Mad Men Season 6 Recap: Don's Choice

Season 6's preview poster suggested the fundamental decision Don would have to make.

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Sally Draper (Kiernan Shipka), Gene Draper (Evan and Ryder Londo), Bobby Draper (Mason Vale Cotton) and Don Draper (Jon Hamm) in AMC's "Mad Men."

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At its essence, Season 6 of "Mad Men" was a morality play about choice – a journey through Madison Avenue's "Inferno."

[READ: 'Mad Men' Recap: Season 6 Finale]

This being "Mad Men," of course, the writers dressed the drama up in the flashy couture of 1968 – including that year's many historical convulsions – while skillfully interweaving its characters' intricate private and shared lives.

But the season revolved around a core decision for Don: continue his descent into his own private hell or re-discover his authentic self and get a second chance.

This fundamental choice was laid out clearly in the preview posters.

(Jordin Althaus/AMC)

The poster has received renewed attention since Sunday's season finale now that viewers can deconstruct its symbolism in hindsight. (Although, to complicate the matter, AMC appeared to have produced several versions: notice not just the change of perspective, but the moving airplane, cops, and taxis).

(Jordin Althaus/AMC)

Yet, the core concept of the season is laid out in their common street signage. Don can go one "One Way" or he can "Stop" and change directions.

To the left, where the black-clad Don gazes (the color suggesting Don in an inferno), is Madison Avenue. It portends obvious peril. The police, for instance, ominously represent the growing presence of crime throughout the season – the sirens that often drown out Megan's voice, the Chicago riots and the intrusion of Grandma Ida. The poster's taxis, were also a bad omen. Sally takes a cab home before walking in on Don and Sylvia. Don takes a taxi to the house party in California where he nearly drowns.

[ALSO: The Crazy 'Mad Men' Season 6 Conspiracy Theories]

To the right, the grey-clad Don (Don in purgatory, I take it) sees a more serene scene. There is a possible reference to Megan (the brunette) but there also appears to be the presence of genuine connection (a woman walks arm-in-arm looking at another Don-like figure). And past the stop sign likely lies this season's other major theme: family.

Once Don stops his destructive behavior, he can take this road to recovery and reconnect with his children.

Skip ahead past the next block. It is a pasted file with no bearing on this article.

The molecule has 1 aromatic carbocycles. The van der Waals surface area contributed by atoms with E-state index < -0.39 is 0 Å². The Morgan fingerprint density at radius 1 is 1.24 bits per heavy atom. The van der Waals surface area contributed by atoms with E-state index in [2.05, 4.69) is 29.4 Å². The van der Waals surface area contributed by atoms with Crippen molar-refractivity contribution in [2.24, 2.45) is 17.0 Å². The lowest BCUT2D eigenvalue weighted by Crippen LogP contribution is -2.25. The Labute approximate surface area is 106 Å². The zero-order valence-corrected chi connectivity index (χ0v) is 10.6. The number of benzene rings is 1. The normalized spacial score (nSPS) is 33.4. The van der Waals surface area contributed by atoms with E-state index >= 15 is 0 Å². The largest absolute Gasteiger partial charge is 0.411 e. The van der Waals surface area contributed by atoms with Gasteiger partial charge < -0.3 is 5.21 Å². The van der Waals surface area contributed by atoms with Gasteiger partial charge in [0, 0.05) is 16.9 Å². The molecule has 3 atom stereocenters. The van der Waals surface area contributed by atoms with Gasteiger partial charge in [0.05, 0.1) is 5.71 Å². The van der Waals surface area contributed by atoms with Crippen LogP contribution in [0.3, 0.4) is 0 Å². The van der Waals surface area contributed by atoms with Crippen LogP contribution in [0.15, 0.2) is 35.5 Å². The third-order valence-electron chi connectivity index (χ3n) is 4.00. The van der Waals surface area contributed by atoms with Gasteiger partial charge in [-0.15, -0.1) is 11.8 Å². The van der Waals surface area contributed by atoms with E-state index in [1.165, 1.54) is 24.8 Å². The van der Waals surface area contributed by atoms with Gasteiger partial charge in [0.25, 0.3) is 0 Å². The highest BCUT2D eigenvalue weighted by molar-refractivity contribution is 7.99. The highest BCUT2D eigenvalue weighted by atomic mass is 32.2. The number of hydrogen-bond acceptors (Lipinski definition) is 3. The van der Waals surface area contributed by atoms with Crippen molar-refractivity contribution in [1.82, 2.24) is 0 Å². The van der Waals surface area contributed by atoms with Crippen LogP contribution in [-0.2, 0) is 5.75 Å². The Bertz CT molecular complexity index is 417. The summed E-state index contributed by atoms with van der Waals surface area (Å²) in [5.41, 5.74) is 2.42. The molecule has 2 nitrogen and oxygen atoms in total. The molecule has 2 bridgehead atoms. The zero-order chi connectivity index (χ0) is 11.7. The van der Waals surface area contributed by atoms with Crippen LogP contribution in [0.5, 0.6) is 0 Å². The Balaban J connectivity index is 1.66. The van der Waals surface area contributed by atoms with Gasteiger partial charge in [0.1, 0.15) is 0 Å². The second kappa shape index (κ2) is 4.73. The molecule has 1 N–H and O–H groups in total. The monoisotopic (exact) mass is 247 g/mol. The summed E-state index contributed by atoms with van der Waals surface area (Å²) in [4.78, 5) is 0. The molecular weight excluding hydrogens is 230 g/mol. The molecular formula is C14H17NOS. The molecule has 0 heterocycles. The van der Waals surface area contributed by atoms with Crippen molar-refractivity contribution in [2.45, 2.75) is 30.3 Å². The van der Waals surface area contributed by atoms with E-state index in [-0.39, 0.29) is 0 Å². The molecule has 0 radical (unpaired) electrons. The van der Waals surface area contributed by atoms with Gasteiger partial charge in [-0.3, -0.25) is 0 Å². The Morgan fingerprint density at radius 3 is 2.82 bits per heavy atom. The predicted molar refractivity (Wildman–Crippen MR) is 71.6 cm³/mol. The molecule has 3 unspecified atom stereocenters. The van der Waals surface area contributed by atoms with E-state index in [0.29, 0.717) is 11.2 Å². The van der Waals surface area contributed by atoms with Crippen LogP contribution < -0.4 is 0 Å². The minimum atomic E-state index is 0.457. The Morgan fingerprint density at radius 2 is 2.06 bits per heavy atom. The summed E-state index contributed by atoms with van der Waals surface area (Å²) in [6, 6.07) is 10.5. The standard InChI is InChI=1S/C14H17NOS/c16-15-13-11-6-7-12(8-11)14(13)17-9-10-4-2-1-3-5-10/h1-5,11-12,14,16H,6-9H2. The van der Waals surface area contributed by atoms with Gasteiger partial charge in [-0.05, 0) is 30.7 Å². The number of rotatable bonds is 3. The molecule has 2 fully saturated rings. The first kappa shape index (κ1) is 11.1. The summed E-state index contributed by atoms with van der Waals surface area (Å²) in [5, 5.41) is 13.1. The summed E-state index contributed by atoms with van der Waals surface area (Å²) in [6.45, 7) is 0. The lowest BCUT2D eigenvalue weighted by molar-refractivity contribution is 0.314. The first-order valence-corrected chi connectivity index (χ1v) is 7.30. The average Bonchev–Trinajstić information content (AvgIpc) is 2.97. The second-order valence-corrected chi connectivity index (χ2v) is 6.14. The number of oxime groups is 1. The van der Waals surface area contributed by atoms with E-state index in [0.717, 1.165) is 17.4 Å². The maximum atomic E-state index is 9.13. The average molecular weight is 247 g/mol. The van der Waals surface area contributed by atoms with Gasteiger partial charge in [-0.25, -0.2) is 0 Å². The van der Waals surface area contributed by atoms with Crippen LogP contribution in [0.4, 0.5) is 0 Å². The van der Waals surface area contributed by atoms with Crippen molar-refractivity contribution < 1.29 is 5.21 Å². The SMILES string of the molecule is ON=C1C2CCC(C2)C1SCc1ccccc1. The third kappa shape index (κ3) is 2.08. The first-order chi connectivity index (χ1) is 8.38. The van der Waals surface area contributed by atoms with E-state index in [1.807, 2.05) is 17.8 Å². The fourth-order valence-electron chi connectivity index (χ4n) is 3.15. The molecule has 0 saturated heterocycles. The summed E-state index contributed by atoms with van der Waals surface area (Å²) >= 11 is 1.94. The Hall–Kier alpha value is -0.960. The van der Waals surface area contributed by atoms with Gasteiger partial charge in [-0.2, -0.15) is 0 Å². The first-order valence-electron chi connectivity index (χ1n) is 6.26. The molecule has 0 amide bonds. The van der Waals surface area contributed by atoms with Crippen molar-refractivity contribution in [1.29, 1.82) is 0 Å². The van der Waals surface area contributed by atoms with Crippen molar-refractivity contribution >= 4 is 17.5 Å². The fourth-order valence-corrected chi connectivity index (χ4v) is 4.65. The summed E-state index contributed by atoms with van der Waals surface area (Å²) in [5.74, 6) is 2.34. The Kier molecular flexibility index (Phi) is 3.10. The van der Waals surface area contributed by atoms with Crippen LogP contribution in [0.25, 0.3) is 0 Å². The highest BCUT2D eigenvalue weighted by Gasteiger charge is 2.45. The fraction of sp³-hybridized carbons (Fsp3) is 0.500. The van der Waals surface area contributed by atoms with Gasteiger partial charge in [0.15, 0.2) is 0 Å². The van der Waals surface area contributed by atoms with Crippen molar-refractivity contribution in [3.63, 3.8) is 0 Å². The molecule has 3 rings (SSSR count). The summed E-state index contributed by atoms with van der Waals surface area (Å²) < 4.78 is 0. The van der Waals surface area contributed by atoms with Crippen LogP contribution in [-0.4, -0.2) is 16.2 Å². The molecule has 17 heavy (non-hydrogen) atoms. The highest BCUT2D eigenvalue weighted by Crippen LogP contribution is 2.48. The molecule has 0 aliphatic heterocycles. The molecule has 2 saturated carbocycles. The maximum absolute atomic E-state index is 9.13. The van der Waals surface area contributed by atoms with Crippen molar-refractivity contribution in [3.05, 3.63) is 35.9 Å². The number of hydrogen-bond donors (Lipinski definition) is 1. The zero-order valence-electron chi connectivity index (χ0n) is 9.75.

The dichotomy between these two paths is mirrored in the season's sharply contrasting opening and closing scenes.

Season 6's opening scene – besides the cryptic resuscitation of who we later discover to be the Draper's doorman – begins with Don reading opening lines of Dante's "Inferno" to himself: "Midway in our life's journey, I went astray from the straight road, and woke to find myself alone in a dark wood."

As he reads those lines, the sounds of the ocean (which symbolizes death throughout the season – more on that later) play in the background and the camera fixates on this shot of Megan's midsection.

(AMC)

The deliberate connection between these lines and Megan's womb has the obvious implication that by choosing Megan, Don has gone astray. And, indeed, the opening episodes hammer this point home by making Megan's womb itself a symbol of Don becoming lost. For instance, she later hides joints in her bikini before they have sex.

(AMC)

Tragically, of course, she also later suffers a miscarriage.

As for Don and Megan, their first glance at each other is concealed not just by their sunglasses, a waiter's arm also separates them and conceals Megan's face with a drink.

(AMC)

The repeated linking of Megan with alcohol and drugs is not accidental, of course; Don's womanizing has always been intimately linked with his other addictions.

In contrast, the end of the season closes with a very different interaction between Don and Sally. Instead of staring into the abyss of the ocean, Don takes his children to see his childhood home – and thereby reveals part of his authentic self. The result is that he and Sally share an understanding glance based on this revelation.

(AMC)

By this point, Don is not in fact "going down" as he is tauntingly told while leaving the firm for potentially the last time. After revealing his true past in the Hershey meeting, and reconnecting with his children (earlier in this scene it's implied that he has given Bobby a Hershey bar, much like his invented father did in his first pitch), he is leaving the inferno for something more hopeful.